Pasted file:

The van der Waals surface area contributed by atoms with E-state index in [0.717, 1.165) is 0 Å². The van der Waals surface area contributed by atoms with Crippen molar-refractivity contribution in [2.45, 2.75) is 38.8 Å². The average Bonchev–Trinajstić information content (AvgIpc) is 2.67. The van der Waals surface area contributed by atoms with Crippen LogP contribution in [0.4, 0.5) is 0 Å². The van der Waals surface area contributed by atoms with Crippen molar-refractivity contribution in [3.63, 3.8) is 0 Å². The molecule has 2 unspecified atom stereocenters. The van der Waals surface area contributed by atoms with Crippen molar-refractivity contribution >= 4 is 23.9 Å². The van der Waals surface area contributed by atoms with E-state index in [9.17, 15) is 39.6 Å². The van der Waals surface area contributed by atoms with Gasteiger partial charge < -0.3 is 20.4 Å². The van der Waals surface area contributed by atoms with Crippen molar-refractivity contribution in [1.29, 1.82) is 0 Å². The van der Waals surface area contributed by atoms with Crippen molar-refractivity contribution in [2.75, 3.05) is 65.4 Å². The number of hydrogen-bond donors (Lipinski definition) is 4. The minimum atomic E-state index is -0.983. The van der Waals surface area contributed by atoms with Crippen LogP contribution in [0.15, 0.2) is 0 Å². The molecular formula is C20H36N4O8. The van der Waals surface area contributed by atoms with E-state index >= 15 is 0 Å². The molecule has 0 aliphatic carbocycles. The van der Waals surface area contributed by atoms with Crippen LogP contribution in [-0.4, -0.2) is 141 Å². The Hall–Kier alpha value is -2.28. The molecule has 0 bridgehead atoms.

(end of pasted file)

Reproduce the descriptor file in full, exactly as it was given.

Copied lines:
The van der Waals surface area contributed by atoms with E-state index in [0.717, 1.165) is 0 Å². The van der Waals surface area contributed by atoms with Crippen molar-refractivity contribution in [2.45, 2.75) is 38.8 Å². The average Bonchev–Trinajstić information content (AvgIpc) is 2.67. The van der Waals surface area contributed by atoms with Crippen LogP contribution in [0.4, 0.5) is 0 Å². The van der Waals surface area contributed by atoms with Crippen molar-refractivity contribution in [3.63, 3.8) is 0 Å². The molecule has 2 unspecified atom stereocenters. The van der Waals surface area contributed by atoms with Crippen molar-refractivity contribution >= 4 is 23.9 Å². The van der Waals surface area contributed by atoms with E-state index in [9.17, 15) is 39.6 Å². The van der Waals surface area contributed by atoms with Gasteiger partial charge < -0.3 is 20.4 Å². The van der Waals surface area contributed by atoms with Crippen molar-refractivity contribution in [1.29, 1.82) is 0 Å². The van der Waals surface area contributed by atoms with Crippen molar-refractivity contribution in [2.75, 3.05) is 65.4 Å². The number of hydrogen-bond donors (Lipinski definition) is 4. The minimum atomic E-state index is -0.983. The van der Waals surface area contributed by atoms with Crippen LogP contribution in [0.15, 0.2) is 0 Å². The molecular formula is C20H36N4O8. The van der Waals surface area contributed by atoms with E-state index >= 15 is 0 Å². The molecule has 0 aliphatic carbocycles. The van der Waals surface area contributed by atoms with Crippen LogP contribution in [-0.4, -0.2) is 141 Å². The Hall–Kier alpha value is -2.28. The molecule has 0 bridgehead atoms.